And that’s fine. You’re not going to click with everyone. The important part is that you take time to get to know this person before diving into the deep end together.
2. Ask about their dog.
It’s not impossible to start a business with someone and say, “Okay, let’s make money together. That’s all we’re going to do. I don’t care about your wife or your kids or your dog. I only care about the performance and the money.”
You can be very successful that way, but it’s not for everyone. It’s certainly not for me.
I always try to talk about personal topics with potential business partners because that’s how I relate to them and build a relationship. I’m interested in how their kids are doing, where they went on vacation, if their dog is still tearing up the flower beds.
In my mind, it boils down to that old adage: people don’t care how much you know until they know how much you care.
When you start evaluating the level of connection you have with someone, ask yourself if you could go out and have a celebratory drink or dinner and feel at ease with them. You want to be able to hold a normal conversation, instead of thinking, “I have no idea who this person is, but they sure .”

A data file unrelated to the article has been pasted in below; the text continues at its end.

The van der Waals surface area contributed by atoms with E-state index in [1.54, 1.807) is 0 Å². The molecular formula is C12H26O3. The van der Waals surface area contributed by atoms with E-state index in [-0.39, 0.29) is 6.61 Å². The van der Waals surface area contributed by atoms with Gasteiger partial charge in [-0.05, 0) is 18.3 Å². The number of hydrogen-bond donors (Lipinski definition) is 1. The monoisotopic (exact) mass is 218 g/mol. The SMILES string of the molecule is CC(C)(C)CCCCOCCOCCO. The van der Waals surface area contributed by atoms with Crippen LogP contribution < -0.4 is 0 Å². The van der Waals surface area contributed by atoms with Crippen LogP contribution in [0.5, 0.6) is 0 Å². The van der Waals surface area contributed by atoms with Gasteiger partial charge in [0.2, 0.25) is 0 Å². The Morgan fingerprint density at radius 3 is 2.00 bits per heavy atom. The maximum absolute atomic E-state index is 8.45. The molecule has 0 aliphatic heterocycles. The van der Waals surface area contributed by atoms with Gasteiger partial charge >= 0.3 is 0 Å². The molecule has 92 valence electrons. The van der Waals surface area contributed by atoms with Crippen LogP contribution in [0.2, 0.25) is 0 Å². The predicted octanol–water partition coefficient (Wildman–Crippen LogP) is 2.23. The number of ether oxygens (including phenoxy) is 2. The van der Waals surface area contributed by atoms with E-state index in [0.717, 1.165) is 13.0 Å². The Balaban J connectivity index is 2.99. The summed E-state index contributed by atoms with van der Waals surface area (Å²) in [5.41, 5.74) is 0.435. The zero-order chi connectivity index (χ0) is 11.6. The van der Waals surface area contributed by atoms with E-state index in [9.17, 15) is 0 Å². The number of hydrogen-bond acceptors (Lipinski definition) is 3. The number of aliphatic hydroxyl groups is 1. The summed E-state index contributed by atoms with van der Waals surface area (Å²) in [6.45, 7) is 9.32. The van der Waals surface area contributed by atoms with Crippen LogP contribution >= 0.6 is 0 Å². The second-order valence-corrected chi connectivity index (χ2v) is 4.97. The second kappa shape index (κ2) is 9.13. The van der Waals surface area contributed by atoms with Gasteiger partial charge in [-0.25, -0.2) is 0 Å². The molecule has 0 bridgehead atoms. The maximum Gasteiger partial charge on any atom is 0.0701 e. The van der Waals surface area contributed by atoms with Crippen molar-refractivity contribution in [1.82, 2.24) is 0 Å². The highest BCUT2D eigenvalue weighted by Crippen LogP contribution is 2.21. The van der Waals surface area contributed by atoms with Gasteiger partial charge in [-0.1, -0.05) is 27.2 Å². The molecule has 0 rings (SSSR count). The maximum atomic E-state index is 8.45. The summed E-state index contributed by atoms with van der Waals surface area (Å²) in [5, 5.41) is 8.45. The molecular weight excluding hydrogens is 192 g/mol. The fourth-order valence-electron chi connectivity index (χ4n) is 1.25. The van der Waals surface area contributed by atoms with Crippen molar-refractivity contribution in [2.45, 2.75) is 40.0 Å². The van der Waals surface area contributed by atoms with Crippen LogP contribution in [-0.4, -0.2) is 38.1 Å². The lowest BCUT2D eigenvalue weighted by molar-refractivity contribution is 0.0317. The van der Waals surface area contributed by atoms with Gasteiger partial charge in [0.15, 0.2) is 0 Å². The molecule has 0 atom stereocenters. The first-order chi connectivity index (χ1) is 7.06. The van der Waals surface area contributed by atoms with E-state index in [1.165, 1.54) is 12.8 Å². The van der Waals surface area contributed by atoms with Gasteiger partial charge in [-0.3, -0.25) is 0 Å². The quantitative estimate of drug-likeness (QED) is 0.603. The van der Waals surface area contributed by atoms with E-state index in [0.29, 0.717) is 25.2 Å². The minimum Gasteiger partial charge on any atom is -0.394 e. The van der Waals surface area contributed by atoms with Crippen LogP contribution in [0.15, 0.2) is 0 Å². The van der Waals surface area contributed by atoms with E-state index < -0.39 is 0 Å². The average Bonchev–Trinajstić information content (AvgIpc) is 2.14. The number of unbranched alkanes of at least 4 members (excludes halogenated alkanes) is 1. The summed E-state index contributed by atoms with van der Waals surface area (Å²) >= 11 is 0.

3. Meet in an unfussy place.
If I don’t really know the person I’m considering a business partnership with, then I like to get together with them a few times. Drinks, coffee, lunch, dinner—it doesn’t matter. I simply want to get to know them better before we start working together.
It’s like dating. The first step is figuring out if the person is a serial killer or not.
There’s a psychological trick I sometimes use when I’m meeting someone with a spectacular track record for the first time. I take them somewhere for a meal that isn’t very fancy. Not a McDonalds by any means, but somewhere without all the frills. And then I see how they treat the waiter or waitress.
Anybody can be nice in a fancy restaurant. The environment is set up so that everyone’s being polite, trying to impress the person they’re meeting. But and can’t be decent to the person serving them at a regular lunch spot, that’s a red flag.